One of my absolute favorite ways to get a feeling of a new city, whether in America or abroad, is through a walking tour. Walking tours are definitely a “thing” now as you’ll see loads of companies advertising their tours at tourism offices and at the airports. Thankfully there are tons of free walking tour companies that are great options for the more budget conscious travelers. While the tours are free, the tour guides work for tips, which you should absolutely give at the end of every tour. You have no idea how many times I have seen people leave tours without giving a cent. These tour guides spend countless hours learning the historic and political events of their city to share with you! Give a tip people!
Like most major European cities, Budapest has several options for free walking tours. With a quick google at the Athens Airport, I was able to find the times and dates of a free walking tour the next day. Free Budapest Walking Tours was created in 2007 as an independent project without the support of businesses or the local government. It was started by local people to share their love of their city that they call home. Free Budapest Walking Tour is a member of the United Europe Free Tours, which is an independent network of free walking tours in cities like Barcelona, Berlin, Prague, and many others.
Free Budapest Walking Tours offers three different walking tours: the Original, the Jewish District, and the Communism Tour. The Original Tour is offered at 10:30am and 2:30pm. Tours are offered in both English and Spanish with more language options if you choose to do a private tour. I started my exploration of Budapest with the Original Tour starting at 10:30am. All tours meet at the lion water fountain in Vorosmarty Square in the downtown district.
Free Walking Tour of Budapest
It’s best to get to the meeting location early as the tour groups are large, especially during high season. I’d estimate that the tour had about 80 people split between three different tour guides. No advanced booking is needed. Just show up with a smile. Once our tour group split it was off to our first stop on the banks of the Danube River. Our tour guide Peter gave us a 10 minute overview of the history of Budapest before we were walking to our next stop.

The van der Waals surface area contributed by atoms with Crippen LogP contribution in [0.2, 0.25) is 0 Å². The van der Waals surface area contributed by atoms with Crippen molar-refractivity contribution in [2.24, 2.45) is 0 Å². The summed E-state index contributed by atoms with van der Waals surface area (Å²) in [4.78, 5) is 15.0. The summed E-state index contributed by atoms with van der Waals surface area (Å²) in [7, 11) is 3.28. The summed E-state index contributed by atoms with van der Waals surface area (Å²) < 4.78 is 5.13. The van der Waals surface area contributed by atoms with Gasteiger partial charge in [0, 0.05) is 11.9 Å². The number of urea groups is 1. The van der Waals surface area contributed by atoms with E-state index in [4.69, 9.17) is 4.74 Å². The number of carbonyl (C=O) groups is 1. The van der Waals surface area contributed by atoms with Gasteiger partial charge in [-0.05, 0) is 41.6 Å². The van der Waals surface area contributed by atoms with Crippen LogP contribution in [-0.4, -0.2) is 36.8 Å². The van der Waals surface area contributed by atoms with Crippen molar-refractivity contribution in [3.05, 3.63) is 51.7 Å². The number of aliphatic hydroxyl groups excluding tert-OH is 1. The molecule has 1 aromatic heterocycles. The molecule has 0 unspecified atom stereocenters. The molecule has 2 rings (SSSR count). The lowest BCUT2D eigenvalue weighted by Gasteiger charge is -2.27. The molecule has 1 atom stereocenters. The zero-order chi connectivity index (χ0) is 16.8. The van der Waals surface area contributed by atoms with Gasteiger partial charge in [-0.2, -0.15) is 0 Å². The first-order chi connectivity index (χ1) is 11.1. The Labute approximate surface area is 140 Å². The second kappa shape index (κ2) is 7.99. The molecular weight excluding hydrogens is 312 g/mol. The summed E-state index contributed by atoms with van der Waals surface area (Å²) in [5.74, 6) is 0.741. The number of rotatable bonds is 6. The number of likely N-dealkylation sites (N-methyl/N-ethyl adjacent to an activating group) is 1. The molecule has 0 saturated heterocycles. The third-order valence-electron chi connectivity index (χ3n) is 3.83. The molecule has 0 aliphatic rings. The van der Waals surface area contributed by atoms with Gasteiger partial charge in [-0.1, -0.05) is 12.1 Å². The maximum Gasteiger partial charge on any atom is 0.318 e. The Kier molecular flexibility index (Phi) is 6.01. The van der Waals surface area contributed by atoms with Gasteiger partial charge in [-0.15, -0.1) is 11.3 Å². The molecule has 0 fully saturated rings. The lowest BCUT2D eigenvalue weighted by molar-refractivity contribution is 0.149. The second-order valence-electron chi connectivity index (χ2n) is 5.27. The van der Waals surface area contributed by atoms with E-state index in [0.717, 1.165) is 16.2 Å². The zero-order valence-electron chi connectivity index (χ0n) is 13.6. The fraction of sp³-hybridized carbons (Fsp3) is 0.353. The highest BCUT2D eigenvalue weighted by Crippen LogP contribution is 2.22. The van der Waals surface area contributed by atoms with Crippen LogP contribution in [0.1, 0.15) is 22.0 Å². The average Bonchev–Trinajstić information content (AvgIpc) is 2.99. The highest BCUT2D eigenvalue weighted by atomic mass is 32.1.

For the next hour we crisscrossed the city center on the Pest side of the Danube River stopping at important sites like the Municipal Concert Hall, Gresham Palace, Academy of Hungarian Sciences, and St. Stephen’s Basilica.
After our tour guide, Peter, answered a few questions, it was off to the Buda side of the city to see the historic Castle District. Our walk included walking over the Chain Bridge. The Szechenyi Chain Bridge is one of the most iconic landmarks of Budapest. The suspension bridge that connects Buda and Pest together over the Danube River was designed by British engineer William Tierney Clark in 1839. The bridge took about 10 years to build and was opened in 1849. The Chain Bridge became the first permanent bridge in Budapest after the Revolution of 1848. The bridge has been featured in the movie I Spy and also in Katy Perry’s music video, Firework.
Once across the bridge we regrouped at the foot of Castle Hill near the funicular. There’s a public bathroom here if you need it. From here it’s about an 8 minute hike up to the top of Castle Hill for some of the most stunning views of the city. You’ll definitely break a sweat and let out a few huffs and puffs on your way up. Once at the top we spent a few minutes taking in the views and Peter succeed to give us a brief history of Buda Castle. Buda Castle has a very long history and today it houses the Budapest History Museum and the Hungarian National Gallery.
We walked to the west side of Buda Hill where Peter explained that underneath us was miles of interconnected caves that served as a hospital during World War II. You can tour some of the caves in the Hospital in the Rock Museum or take a cave tour offered several times a week. We finished our tour near the Matthias Church with its beautiful architecture and the Fisherman Bastion. Overall I enjoyed my tour with Budapest Free Walking Tour. I thought it was a great way to learn a little about the history of the city and Hungary as I know nothing of the geographic region. It also helped me get my bearings of the city. Additionally, Peter provided us with a pamphlet with suggestions for free activities, places to eat, and the do’s and don’ts of Budapest. For example, don’t say “thank you” in a restaurant when paying your bill until you get your change back as “thank you” means keep the change. Who knew?!
Free Walking Tour of Budapest Quick Facts:
- Company: Free Budapest Walking Tours
- Cost: Free; but tour guides work for tips (suggested donation of €5-10 per person)
- Starting Location: Vorosmarty Square
- Time: 10:30am and 2:30pm
- Length: 2.5-3 hours
I love free walking tours! It’s one of the first things I do when I get to a new city- its a great way to orientate yourself, meet people and get a feel for a place.
Me too! What’s your favorite city walking tours?